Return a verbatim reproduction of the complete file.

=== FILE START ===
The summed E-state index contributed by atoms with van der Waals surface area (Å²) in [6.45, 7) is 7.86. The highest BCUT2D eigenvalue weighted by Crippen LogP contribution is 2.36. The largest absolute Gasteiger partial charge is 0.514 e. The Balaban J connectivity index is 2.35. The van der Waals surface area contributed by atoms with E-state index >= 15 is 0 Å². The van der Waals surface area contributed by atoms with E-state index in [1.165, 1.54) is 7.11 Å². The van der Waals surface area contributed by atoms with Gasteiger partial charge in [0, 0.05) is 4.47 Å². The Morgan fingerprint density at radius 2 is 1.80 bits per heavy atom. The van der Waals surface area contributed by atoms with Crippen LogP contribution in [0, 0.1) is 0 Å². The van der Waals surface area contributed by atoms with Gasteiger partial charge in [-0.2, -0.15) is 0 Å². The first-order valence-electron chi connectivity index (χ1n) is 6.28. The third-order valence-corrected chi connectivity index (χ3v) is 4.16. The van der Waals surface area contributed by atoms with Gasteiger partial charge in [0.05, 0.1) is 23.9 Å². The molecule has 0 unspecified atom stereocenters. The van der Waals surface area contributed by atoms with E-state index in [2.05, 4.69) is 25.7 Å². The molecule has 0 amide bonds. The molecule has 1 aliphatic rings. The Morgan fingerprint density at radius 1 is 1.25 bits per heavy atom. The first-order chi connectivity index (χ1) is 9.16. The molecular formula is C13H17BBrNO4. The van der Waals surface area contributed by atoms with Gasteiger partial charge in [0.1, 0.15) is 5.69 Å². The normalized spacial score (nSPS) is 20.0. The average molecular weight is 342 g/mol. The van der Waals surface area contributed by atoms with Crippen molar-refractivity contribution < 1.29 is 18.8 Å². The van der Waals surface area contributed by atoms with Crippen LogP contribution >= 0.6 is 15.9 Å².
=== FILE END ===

The summed E-state index contributed by atoms with van der Waals surface area (Å²) in [6.45, 7) is 7.86. The highest BCUT2D eigenvalue weighted by Crippen LogP contribution is 2.36. The largest absolute Gasteiger partial charge is 0.514 e. The Balaban J connectivity index is 2.35. The van der Waals surface area contributed by atoms with E-state index >= 15 is 0 Å². The van der Waals surface area contributed by atoms with E-state index in [1.165, 1.54) is 7.11 Å². The van der Waals surface area contributed by atoms with Gasteiger partial charge in [0, 0.05) is 4.47 Å². The Morgan fingerprint density at radius 2 is 1.80 bits per heavy atom. The van der Waals surface area contributed by atoms with Crippen LogP contribution in [0, 0.1) is 0 Å². The van der Waals surface area contributed by atoms with Gasteiger partial charge in [-0.2, -0.15) is 0 Å². The first-order valence-electron chi connectivity index (χ1n) is 6.28. The third-order valence-corrected chi connectivity index (χ3v) is 4.16. The van der Waals surface area contributed by atoms with Gasteiger partial charge in [0.05, 0.1) is 23.9 Å². The molecule has 0 unspecified atom stereocenters. The van der Waals surface area contributed by atoms with E-state index in [2.05, 4.69) is 25.7 Å². The molecule has 0 amide bonds. The molecule has 1 aliphatic rings. The Morgan fingerprint density at radius 1 is 1.25 bits per heavy atom. The first-order chi connectivity index (χ1) is 9.16. The molecular formula is C13H17BBrNO4. The van der Waals surface area contributed by atoms with Gasteiger partial charge in [0.1, 0.15) is 5.69 Å². The normalized spacial score (nSPS) is 20.0. The average molecular weight is 342 g/mol. The van der Waals surface area contributed by atoms with Crippen molar-refractivity contribution < 1.29 is 18.8 Å². The van der Waals surface area contributed by atoms with Crippen LogP contribution >= 0.6 is 15.9 Å².